T his book contains more than 200 recipes that address many of the "How do I . . .?" questions that you could pose about Windows networking. It is a straightforward reference for a variety of tasks, ranging from handling everyday chores to solving more specialized problems. Windows Server 2003 Networking Recipes will be a great addition to your technical library. Who Should Read This Book Windows Server 2003 Networking Recipes can be useful to anyone who needs to deploy, adm- ister, or automate Windows Server 2003 or even Windows 2000 networks. This book can serve as a great reference for those who work with Windows servers on a day-to-day basis. And because of all the scripting samples, this book can be extremely beneficial to programmers who want to accomplish various tasks in an application. For those without much programming background, the VBScript solutions are straightforward, and they should be easy to follow and use as a basis for more involved scripts. What's in This Book This book consists of nine chapters. Here is a brief overview of each chapter: Chapter 1, "Basic TCP/IP Configuration," covers the most widely used networking pro- cols in modern operating systems. This chapter provides recipes to configure and manage the protocols, including Domain Name Service (DNS), Windows Internet Name Service (WINS), and gateway settings. It also covers basic management of the Windows firewall and network interfaces.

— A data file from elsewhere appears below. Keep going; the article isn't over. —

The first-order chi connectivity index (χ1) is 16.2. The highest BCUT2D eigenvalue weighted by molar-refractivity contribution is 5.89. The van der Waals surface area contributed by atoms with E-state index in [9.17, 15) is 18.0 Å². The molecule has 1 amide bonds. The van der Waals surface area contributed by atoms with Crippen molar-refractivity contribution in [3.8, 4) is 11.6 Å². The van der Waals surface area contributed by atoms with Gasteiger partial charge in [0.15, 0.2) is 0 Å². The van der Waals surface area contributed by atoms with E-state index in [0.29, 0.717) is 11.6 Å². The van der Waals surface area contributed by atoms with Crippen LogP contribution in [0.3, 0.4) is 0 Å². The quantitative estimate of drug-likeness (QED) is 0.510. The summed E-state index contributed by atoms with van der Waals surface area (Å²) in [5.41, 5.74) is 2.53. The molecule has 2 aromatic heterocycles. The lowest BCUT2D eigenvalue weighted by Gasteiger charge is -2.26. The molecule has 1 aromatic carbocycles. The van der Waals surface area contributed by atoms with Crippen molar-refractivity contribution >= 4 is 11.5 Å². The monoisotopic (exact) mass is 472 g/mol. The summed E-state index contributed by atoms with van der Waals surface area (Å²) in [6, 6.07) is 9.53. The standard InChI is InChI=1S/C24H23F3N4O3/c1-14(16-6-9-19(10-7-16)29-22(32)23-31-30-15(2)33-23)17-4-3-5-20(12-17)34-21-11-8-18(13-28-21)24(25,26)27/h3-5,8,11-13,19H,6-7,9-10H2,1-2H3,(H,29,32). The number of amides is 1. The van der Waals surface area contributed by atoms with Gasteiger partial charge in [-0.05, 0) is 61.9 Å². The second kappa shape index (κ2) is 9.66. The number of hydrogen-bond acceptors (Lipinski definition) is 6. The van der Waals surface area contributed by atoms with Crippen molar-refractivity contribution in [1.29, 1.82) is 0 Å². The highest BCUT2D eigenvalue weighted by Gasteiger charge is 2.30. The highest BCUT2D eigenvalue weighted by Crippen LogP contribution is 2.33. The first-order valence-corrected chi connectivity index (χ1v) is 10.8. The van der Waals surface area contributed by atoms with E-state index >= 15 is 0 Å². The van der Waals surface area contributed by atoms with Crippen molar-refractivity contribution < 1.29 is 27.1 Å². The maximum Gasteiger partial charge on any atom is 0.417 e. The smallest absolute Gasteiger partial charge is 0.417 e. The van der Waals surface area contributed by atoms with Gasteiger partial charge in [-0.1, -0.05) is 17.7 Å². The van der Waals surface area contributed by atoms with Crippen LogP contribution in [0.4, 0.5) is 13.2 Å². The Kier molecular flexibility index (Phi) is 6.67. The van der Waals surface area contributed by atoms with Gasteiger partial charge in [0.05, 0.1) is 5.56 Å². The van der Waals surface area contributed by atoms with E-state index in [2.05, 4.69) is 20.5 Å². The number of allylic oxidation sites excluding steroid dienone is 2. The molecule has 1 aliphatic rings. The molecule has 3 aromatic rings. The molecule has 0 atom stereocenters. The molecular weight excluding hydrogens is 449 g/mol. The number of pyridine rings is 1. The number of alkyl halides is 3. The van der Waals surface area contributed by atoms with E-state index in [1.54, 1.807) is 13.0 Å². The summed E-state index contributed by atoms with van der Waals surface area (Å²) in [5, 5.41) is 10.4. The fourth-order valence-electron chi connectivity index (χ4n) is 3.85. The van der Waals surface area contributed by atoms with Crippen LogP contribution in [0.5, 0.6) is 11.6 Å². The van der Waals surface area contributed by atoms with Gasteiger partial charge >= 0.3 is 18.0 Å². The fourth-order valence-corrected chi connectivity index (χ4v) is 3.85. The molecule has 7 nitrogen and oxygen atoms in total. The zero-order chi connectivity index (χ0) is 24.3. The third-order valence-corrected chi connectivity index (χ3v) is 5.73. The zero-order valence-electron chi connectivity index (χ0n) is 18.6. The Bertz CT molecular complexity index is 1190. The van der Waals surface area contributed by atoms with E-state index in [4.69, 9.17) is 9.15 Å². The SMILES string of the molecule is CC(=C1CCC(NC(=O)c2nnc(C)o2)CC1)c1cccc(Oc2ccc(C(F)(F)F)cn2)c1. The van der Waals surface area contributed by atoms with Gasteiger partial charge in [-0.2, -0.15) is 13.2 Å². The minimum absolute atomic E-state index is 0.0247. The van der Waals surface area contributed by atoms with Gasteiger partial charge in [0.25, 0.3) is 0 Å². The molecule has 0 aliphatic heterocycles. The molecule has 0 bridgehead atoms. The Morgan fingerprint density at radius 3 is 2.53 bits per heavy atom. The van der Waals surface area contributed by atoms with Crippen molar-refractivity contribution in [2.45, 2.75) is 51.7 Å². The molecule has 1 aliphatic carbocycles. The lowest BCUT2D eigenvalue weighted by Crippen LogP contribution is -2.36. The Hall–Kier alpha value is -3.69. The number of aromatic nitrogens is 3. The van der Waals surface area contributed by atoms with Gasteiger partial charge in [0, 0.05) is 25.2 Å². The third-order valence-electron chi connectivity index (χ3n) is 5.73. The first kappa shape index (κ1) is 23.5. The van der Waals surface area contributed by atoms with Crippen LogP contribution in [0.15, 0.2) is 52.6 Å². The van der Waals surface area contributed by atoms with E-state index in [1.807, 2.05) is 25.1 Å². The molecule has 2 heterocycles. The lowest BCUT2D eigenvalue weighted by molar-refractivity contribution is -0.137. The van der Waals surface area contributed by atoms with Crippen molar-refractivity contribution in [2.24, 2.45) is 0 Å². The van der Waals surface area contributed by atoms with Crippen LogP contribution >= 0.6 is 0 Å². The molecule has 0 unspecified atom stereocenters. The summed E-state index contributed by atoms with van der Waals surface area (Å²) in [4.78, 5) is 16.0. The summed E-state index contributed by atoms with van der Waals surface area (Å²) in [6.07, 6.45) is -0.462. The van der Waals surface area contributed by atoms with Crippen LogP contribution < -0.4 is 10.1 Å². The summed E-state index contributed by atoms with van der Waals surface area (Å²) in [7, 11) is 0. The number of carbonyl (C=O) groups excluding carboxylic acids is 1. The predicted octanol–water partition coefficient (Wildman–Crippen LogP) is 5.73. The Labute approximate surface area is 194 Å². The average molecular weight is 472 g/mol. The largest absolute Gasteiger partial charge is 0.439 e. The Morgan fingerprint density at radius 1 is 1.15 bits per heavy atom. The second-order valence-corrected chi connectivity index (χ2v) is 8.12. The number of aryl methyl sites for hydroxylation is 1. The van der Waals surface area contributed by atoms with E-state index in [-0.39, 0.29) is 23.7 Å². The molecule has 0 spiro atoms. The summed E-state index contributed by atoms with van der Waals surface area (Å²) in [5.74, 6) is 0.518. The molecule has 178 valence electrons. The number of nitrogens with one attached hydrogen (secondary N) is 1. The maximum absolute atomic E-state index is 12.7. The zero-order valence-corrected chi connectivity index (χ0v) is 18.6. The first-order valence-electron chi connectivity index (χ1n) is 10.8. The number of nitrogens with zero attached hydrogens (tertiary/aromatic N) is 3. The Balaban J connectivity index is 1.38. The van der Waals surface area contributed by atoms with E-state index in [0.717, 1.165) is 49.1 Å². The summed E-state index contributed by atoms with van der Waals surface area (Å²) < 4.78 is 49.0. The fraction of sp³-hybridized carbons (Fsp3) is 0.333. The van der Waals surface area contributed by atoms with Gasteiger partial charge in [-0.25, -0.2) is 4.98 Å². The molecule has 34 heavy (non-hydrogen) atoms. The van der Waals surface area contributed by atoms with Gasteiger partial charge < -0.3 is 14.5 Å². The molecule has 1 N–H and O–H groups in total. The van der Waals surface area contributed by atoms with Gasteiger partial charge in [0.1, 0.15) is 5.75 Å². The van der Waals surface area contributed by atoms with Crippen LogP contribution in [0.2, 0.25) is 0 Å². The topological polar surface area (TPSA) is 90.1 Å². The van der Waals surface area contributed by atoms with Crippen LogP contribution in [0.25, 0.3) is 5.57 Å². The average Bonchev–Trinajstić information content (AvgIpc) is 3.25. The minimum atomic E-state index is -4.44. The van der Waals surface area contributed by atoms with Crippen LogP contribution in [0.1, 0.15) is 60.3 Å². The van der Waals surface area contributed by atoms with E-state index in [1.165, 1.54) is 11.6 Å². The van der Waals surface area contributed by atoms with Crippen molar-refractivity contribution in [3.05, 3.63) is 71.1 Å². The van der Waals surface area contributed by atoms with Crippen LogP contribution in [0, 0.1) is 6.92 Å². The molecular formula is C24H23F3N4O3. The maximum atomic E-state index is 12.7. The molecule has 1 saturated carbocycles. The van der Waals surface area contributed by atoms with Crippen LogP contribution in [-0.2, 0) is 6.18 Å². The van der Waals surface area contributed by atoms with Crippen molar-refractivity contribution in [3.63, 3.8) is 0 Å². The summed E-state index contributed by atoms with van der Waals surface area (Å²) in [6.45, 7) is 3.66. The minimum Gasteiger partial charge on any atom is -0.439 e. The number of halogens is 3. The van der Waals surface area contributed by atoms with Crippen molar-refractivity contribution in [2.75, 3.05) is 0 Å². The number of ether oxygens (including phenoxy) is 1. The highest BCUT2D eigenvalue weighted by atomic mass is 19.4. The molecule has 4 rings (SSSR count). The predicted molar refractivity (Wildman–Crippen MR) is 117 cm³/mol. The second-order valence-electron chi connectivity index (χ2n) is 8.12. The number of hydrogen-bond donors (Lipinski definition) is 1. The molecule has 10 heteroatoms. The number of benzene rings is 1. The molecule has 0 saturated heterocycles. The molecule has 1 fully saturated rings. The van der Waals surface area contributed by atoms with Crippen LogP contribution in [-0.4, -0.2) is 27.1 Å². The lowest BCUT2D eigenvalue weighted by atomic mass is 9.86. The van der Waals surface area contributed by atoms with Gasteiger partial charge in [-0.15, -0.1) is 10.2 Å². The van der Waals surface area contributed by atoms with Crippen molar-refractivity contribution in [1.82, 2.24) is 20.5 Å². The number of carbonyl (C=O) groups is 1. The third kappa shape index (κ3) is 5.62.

Ideal for network managers and Windows Server 2003 system administrators, this comprehensive guide has hundreds of quick-reference solutions, or "recipes," that show how to install, deploy, and configure the various networking protocols and services supported by Windows Server 2003.
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